Surveying the craziness around us in America and in the world, we either also become crazy with frustration, worry, or despondency, or we affirm and feel that this is God's world; we agree to do our part, such as it is, but that we have to let the drama unfold in its own mysterious, and sometimes cuckoo, way.

It's difficult to hurrah much about July 4th this year. Yogananda says our country has good karma, despite our not so good karma. The craziness we see in the body politic can only help wake up snoozing souls of goodwill, the silent majority of good hearts, to resurrect our nation's ideals. We must do our part, too. Skepticism and giving up will not help. This is a time, more than ever, for each one of us to make our “ideals practical:” these are Yogananda’s words when training the young monk whom he called “Walter” (aka Swami Kriyananda).

Ananda represents and symbolizes both in our communities and in the ancient but timely precepts of “Sanaatan Dharma” (the ancient name for the Vedantic ideals) the unifying principles so needed in the world today: cooperation, respect for all, and the intuitive understanding (especially based on regular meditation) that we are One: children of our One, Father-Mother, Beloved Friend, God! While far from alone in today’s world among the millions of individuals and other organizations espousing peace and freedom, each of us should feel the inspiration and obligation to align ourselves with others of like mind. Believing is not enough!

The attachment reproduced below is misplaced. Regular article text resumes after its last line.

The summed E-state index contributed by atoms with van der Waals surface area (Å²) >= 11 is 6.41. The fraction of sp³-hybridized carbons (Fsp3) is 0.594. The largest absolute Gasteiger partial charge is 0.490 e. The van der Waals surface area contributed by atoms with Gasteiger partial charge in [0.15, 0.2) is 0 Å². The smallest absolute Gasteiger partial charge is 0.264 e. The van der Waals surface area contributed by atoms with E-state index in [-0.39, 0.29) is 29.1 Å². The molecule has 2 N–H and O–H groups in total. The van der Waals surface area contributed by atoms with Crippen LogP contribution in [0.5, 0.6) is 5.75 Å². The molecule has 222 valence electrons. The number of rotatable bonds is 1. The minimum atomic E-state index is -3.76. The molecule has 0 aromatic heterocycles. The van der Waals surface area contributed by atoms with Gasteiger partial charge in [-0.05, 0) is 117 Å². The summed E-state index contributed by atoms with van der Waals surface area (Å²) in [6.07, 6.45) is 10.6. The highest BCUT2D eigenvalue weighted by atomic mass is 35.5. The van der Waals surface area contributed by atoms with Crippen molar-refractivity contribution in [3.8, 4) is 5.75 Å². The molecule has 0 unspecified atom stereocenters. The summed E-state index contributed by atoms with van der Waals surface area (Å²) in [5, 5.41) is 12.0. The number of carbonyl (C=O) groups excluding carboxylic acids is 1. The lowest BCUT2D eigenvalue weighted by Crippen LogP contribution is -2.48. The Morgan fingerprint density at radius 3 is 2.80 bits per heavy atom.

Krishna in the “Bhagavad Gita” reminds us that doing nothing will not free us, nor bring us happiness. We are compelled by our very bodies and very nature to act. Only by action can we become free from the compulsions to act; only by action (which includes the act of meditation) can we achieve the transcendent state of the soul. One saint in “Samadhi” pours more peace and enlightenment into thirsty hearts and souls than all the books and lectures combined. (Of course, BOTH are needed in this relatively unenlightened world.)

Let us celebrate the ideals of our nation’s founders. It is our nation's destiny to spread of the higher aspects of a new age of freedom: liberty balanced by enlightened self-interest (cooperation), respect for the rights of all, and a sincere interest in the greater good of all.

Not a year goes by when I don't appreciate ever more deeply the significance of these intentional, spiritual communities as models of integration of all races and nations in harmony and cooperation. If you visit Ananda Village in California or Ananda in Italy, you will find every imaginable race, religion, and culture represented there. The significance isn’t that all people should live in such communities but, rather, it is the example that it is possible (indeed, necessary for our survival as a race).

America was founded in the name of freedom. There is no greater spiritual principle and destiny than this. It does not matter that freedom has been defined primarily in terms of personal self-interest because ours is an ascending age of greater awareness. Spiritual growth and human evolution towards maturity is always directional, never absolute.

So let us celebrate the ideals of freedom for all souls; equality of all souls as children of the One, Father-Mother, Beloved Friend, God.

Hriman and Padma